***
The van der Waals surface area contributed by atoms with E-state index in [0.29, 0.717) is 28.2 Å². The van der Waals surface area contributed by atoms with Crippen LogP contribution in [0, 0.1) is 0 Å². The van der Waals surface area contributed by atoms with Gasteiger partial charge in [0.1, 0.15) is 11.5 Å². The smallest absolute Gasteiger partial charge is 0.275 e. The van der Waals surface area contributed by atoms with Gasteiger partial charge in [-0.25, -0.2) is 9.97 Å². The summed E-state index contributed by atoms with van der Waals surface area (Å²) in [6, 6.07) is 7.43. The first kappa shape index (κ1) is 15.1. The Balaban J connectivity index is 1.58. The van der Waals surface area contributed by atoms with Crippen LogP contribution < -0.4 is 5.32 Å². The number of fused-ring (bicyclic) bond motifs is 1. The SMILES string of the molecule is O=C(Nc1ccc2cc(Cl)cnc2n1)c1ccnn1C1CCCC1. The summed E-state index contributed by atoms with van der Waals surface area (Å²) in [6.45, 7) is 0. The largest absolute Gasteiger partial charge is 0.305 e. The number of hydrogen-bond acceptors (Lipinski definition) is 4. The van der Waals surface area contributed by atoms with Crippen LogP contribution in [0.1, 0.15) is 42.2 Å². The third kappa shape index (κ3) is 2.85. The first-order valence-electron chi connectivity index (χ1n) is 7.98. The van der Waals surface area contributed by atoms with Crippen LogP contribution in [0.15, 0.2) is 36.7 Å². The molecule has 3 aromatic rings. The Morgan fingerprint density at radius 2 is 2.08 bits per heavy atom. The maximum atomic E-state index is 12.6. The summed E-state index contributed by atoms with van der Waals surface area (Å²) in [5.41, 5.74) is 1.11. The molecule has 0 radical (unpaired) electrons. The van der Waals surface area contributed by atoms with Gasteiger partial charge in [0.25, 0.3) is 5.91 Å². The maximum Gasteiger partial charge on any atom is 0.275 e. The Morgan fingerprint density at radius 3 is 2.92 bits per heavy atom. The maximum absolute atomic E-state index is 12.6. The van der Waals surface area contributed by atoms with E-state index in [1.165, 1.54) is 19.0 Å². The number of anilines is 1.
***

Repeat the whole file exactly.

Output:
The van der Waals surface area contributed by atoms with E-state index in [0.29, 0.717) is 28.2 Å². The van der Waals surface area contributed by atoms with Crippen LogP contribution in [0, 0.1) is 0 Å². The van der Waals surface area contributed by atoms with Gasteiger partial charge in [0.1, 0.15) is 11.5 Å². The smallest absolute Gasteiger partial charge is 0.275 e. The van der Waals surface area contributed by atoms with Gasteiger partial charge in [-0.25, -0.2) is 9.97 Å². The summed E-state index contributed by atoms with van der Waals surface area (Å²) in [6, 6.07) is 7.43. The first kappa shape index (κ1) is 15.1. The Balaban J connectivity index is 1.58. The van der Waals surface area contributed by atoms with Crippen LogP contribution < -0.4 is 5.32 Å². The number of fused-ring (bicyclic) bond motifs is 1. The SMILES string of the molecule is O=C(Nc1ccc2cc(Cl)cnc2n1)c1ccnn1C1CCCC1. The summed E-state index contributed by atoms with van der Waals surface area (Å²) in [6.45, 7) is 0. The largest absolute Gasteiger partial charge is 0.305 e. The number of hydrogen-bond acceptors (Lipinski definition) is 4. The van der Waals surface area contributed by atoms with Crippen LogP contribution in [0.1, 0.15) is 42.2 Å². The third kappa shape index (κ3) is 2.85. The first-order valence-electron chi connectivity index (χ1n) is 7.98. The van der Waals surface area contributed by atoms with Crippen LogP contribution in [0.15, 0.2) is 36.7 Å². The molecule has 3 aromatic rings. The Morgan fingerprint density at radius 2 is 2.08 bits per heavy atom. The maximum atomic E-state index is 12.6. The summed E-state index contributed by atoms with van der Waals surface area (Å²) in [5.41, 5.74) is 1.11. The molecule has 0 radical (unpaired) electrons. The van der Waals surface area contributed by atoms with Gasteiger partial charge in [0.25, 0.3) is 5.91 Å². The maximum Gasteiger partial charge on any atom is 0.275 e. The Morgan fingerprint density at radius 3 is 2.92 bits per heavy atom. The maximum absolute atomic E-state index is 12.6. The van der Waals surface area contributed by atoms with E-state index in [1.165, 1.54) is 19.0 Å². The number of anilines is 1.